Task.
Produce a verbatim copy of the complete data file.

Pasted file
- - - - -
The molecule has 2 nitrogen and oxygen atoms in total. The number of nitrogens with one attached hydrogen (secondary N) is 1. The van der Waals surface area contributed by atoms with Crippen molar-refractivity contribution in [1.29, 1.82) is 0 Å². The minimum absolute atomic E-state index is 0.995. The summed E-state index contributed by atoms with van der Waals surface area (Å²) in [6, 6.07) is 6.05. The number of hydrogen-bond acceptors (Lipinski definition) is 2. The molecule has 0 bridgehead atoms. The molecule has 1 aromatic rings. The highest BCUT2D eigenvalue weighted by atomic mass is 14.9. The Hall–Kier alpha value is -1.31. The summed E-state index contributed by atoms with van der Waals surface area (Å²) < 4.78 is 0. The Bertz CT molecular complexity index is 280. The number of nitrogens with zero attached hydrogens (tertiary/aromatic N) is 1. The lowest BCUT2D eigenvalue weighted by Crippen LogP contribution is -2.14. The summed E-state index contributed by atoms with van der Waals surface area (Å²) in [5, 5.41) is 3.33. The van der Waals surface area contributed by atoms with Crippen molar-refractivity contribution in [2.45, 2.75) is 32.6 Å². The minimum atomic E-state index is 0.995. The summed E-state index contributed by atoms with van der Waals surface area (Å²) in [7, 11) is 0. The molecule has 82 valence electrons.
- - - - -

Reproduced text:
The molecule has 2 nitrogen and oxygen atoms in total. The number of nitrogens with one attached hydrogen (secondary N) is 1. The van der Waals surface area contributed by atoms with Crippen molar-refractivity contribution in [1.29, 1.82) is 0 Å². The minimum absolute atomic E-state index is 0.995. The summed E-state index contributed by atoms with van der Waals surface area (Å²) in [6, 6.07) is 6.05. The number of hydrogen-bond acceptors (Lipinski definition) is 2. The molecule has 0 bridgehead atoms. The molecule has 1 aromatic rings. The highest BCUT2D eigenvalue weighted by atomic mass is 14.9. The Hall–Kier alpha value is -1.31. The summed E-state index contributed by atoms with van der Waals surface area (Å²) < 4.78 is 0. The Bertz CT molecular complexity index is 280. The number of nitrogens with zero attached hydrogens (tertiary/aromatic N) is 1. The lowest BCUT2D eigenvalue weighted by Crippen LogP contribution is -2.14. The summed E-state index contributed by atoms with van der Waals surface area (Å²) in [5, 5.41) is 3.33. The van der Waals surface area contributed by atoms with Crippen molar-refractivity contribution in [2.45, 2.75) is 32.6 Å². The minimum atomic E-state index is 0.995. The summed E-state index contributed by atoms with van der Waals surface area (Å²) in [7, 11) is 0. The molecule has 82 valence electrons.